Walter Munk therefore conjectured that long-range acoustics could provide a direct way to measure oceanic climate change. The Heard Island Feasibility Test was designed to test the ability of man-made sounds to be detected and deciphered at a location on the other side of the world.
  The basic goals of HIFT were quite simple: Can controlled, man-made acoustic signals travel antipodal distances over the world's oceans? If those signals are detected, can resolvable information be extracted from them such that accurate travel times can be obtained for the measurement of temperature? Prior to HIFT, the various estimations of the attenuation of acoustic energy were widely varying, so that the detection of the transmissions at great distances was not at all assured.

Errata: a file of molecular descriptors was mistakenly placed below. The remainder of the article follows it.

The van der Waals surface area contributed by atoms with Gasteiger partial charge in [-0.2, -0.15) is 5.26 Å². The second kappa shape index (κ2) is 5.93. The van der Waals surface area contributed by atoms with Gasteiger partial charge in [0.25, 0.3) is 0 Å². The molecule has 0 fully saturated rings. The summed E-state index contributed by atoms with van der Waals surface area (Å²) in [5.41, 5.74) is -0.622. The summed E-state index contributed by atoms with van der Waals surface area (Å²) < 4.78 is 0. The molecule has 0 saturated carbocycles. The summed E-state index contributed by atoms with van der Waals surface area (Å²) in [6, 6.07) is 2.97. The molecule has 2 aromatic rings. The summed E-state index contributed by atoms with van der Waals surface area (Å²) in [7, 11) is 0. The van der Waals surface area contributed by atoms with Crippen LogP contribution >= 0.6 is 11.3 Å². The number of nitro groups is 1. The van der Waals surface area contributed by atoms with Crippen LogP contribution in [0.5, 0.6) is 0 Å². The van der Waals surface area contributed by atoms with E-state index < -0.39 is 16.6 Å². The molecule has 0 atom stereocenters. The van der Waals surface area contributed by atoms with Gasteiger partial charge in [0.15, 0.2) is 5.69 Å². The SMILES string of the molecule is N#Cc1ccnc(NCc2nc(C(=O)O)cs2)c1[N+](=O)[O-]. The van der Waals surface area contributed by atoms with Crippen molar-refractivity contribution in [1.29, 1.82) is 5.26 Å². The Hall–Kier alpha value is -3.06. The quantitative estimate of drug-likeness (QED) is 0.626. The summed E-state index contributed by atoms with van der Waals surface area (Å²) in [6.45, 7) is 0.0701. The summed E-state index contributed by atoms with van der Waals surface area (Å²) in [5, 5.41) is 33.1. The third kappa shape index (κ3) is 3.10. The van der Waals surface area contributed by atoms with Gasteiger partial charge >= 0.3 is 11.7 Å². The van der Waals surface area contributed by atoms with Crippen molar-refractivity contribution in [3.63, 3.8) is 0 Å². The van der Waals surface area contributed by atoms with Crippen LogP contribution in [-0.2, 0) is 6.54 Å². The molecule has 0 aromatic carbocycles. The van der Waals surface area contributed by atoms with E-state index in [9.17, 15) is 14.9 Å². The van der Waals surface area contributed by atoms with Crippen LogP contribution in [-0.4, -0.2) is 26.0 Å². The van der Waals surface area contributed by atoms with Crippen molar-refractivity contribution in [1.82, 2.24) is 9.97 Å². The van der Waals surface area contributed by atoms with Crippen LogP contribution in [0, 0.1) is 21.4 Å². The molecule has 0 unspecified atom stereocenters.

The HIFT experiment was organized by a collaboration between the Scripps Institution of Oceanography (Walter Munk), the Applied Physics Laboratory, University of Washington (Bob Spindel), the Massachusetts Institute of Technology (Art Baggeroer) and the University of Michigan (Ted Birdsall). This group enlisted the help of a larger international collaboration of researchers willing to deploy acoustic receivers at widely varying and key locations throughout the worlds oceans. The HIFT collaboration was enthusiastic and multinational. Small, portable hydrophone systems (acoustic receivers) were developed and sent to several key locations, while other collaborators used sophisticated ship-towed hydrophone arrays.
  As a result of concerns that arose about the effect the acoustic transmissions may have on the marine life around Heard Island, whales in particular, the HIFT collaboration grew to encompass a contingent of marine biologists who were to observe and monitor marine life during the experiment. The biological component of HIFT was conducted on board the M/V Amy Chouest, a sister ship to the M/V Cory Chouest.